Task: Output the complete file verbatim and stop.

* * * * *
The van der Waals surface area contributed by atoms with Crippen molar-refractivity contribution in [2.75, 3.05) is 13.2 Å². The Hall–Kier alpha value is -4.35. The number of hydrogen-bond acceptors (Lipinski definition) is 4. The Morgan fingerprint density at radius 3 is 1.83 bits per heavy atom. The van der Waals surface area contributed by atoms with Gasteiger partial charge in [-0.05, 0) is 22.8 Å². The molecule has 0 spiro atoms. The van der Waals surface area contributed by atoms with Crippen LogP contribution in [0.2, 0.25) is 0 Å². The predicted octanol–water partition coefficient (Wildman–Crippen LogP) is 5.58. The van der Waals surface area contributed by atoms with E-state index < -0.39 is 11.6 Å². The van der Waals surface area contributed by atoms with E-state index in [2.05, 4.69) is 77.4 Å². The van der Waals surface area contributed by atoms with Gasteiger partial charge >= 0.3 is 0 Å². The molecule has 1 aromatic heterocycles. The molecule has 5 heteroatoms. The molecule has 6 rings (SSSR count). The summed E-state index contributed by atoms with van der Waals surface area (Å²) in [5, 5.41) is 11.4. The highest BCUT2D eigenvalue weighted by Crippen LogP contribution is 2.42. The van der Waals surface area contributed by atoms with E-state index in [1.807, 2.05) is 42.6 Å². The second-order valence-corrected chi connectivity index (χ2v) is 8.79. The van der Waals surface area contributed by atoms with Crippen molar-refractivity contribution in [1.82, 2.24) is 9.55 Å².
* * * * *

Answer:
The van der Waals surface area contributed by atoms with Crippen molar-refractivity contribution in [2.75, 3.05) is 13.2 Å². The Hall–Kier alpha value is -4.35. The number of hydrogen-bond acceptors (Lipinski definition) is 4. The Morgan fingerprint density at radius 3 is 1.83 bits per heavy atom. The van der Waals surface area contributed by atoms with Gasteiger partial charge in [-0.05, 0) is 22.8 Å². The molecule has 0 spiro atoms. The van der Waals surface area contributed by atoms with Crippen LogP contribution in [0.2, 0.25) is 0 Å². The predicted octanol–water partition coefficient (Wildman–Crippen LogP) is 5.58. The van der Waals surface area contributed by atoms with E-state index < -0.39 is 11.6 Å². The van der Waals surface area contributed by atoms with E-state index in [2.05, 4.69) is 77.4 Å². The van der Waals surface area contributed by atoms with Gasteiger partial charge >= 0.3 is 0 Å². The molecule has 1 aromatic heterocycles. The molecule has 5 heteroatoms. The molecule has 6 rings (SSSR count). The summed E-state index contributed by atoms with van der Waals surface area (Å²) in [5, 5.41) is 11.4. The highest BCUT2D eigenvalue weighted by Crippen LogP contribution is 2.42. The van der Waals surface area contributed by atoms with E-state index in [1.807, 2.05) is 42.6 Å². The second-order valence-corrected chi connectivity index (χ2v) is 8.79. The van der Waals surface area contributed by atoms with Crippen molar-refractivity contribution in [1.82, 2.24) is 9.55 Å².